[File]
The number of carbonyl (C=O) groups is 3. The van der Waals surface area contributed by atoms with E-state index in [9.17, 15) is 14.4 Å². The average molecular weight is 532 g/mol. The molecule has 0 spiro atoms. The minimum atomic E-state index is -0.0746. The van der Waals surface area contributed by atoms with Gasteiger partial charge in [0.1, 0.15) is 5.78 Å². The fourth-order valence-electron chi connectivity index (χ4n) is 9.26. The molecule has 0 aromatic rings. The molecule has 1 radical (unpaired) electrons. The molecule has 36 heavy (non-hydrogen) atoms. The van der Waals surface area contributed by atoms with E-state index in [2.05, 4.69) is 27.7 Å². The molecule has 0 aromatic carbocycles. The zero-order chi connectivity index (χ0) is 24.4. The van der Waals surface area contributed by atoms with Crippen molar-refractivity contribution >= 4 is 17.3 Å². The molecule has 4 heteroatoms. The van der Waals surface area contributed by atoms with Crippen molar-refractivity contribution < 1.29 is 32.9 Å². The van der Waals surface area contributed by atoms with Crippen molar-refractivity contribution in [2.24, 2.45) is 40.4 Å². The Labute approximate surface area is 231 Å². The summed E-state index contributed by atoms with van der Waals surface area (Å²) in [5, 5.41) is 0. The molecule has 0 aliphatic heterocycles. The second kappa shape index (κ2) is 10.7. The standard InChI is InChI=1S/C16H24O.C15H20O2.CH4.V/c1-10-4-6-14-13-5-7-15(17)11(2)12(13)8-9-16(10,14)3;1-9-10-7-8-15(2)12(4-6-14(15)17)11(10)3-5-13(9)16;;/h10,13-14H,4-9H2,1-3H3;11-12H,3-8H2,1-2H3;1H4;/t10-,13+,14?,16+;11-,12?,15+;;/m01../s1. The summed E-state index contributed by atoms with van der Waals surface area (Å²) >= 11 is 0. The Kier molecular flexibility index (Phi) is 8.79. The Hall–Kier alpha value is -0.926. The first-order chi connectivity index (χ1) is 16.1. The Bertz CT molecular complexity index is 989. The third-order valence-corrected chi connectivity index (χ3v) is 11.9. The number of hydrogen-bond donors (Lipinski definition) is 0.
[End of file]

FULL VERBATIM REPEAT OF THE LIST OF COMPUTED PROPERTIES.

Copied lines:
The number of carbonyl (C=O) groups is 3. The van der Waals surface area contributed by atoms with E-state index in [9.17, 15) is 14.4 Å². The average molecular weight is 532 g/mol. The molecule has 0 spiro atoms. The minimum atomic E-state index is -0.0746. The van der Waals surface area contributed by atoms with Gasteiger partial charge in [0.1, 0.15) is 5.78 Å². The fourth-order valence-electron chi connectivity index (χ4n) is 9.26. The molecule has 0 aromatic rings. The molecule has 1 radical (unpaired) electrons. The molecule has 36 heavy (non-hydrogen) atoms. The van der Waals surface area contributed by atoms with E-state index in [2.05, 4.69) is 27.7 Å². The molecule has 0 aromatic carbocycles. The zero-order chi connectivity index (χ0) is 24.4. The van der Waals surface area contributed by atoms with Crippen molar-refractivity contribution >= 4 is 17.3 Å². The molecule has 4 heteroatoms. The van der Waals surface area contributed by atoms with Crippen molar-refractivity contribution < 1.29 is 32.9 Å². The van der Waals surface area contributed by atoms with Crippen molar-refractivity contribution in [2.24, 2.45) is 40.4 Å². The Labute approximate surface area is 231 Å². The summed E-state index contributed by atoms with van der Waals surface area (Å²) in [5, 5.41) is 0. The molecule has 0 aliphatic heterocycles. The second kappa shape index (κ2) is 10.7. The standard InChI is InChI=1S/C16H24O.C15H20O2.CH4.V/c1-10-4-6-14-13-5-7-15(17)11(2)12(13)8-9-16(10,14)3;1-9-10-7-8-15(2)12(4-6-14(15)17)11(10)3-5-13(9)16;;/h10,13-14H,4-9H2,1-3H3;11-12H,3-8H2,1-2H3;1H4;/t10-,13+,14?,16+;11-,12?,15+;;/m01../s1. The summed E-state index contributed by atoms with van der Waals surface area (Å²) >= 11 is 0. The Kier molecular flexibility index (Phi) is 8.79. The Hall–Kier alpha value is -0.926. The first-order chi connectivity index (χ1) is 16.1. The Bertz CT molecular complexity index is 989. The third-order valence-corrected chi connectivity index (χ3v) is 11.9. The number of hydrogen-bond donors (Lipinski definition) is 0.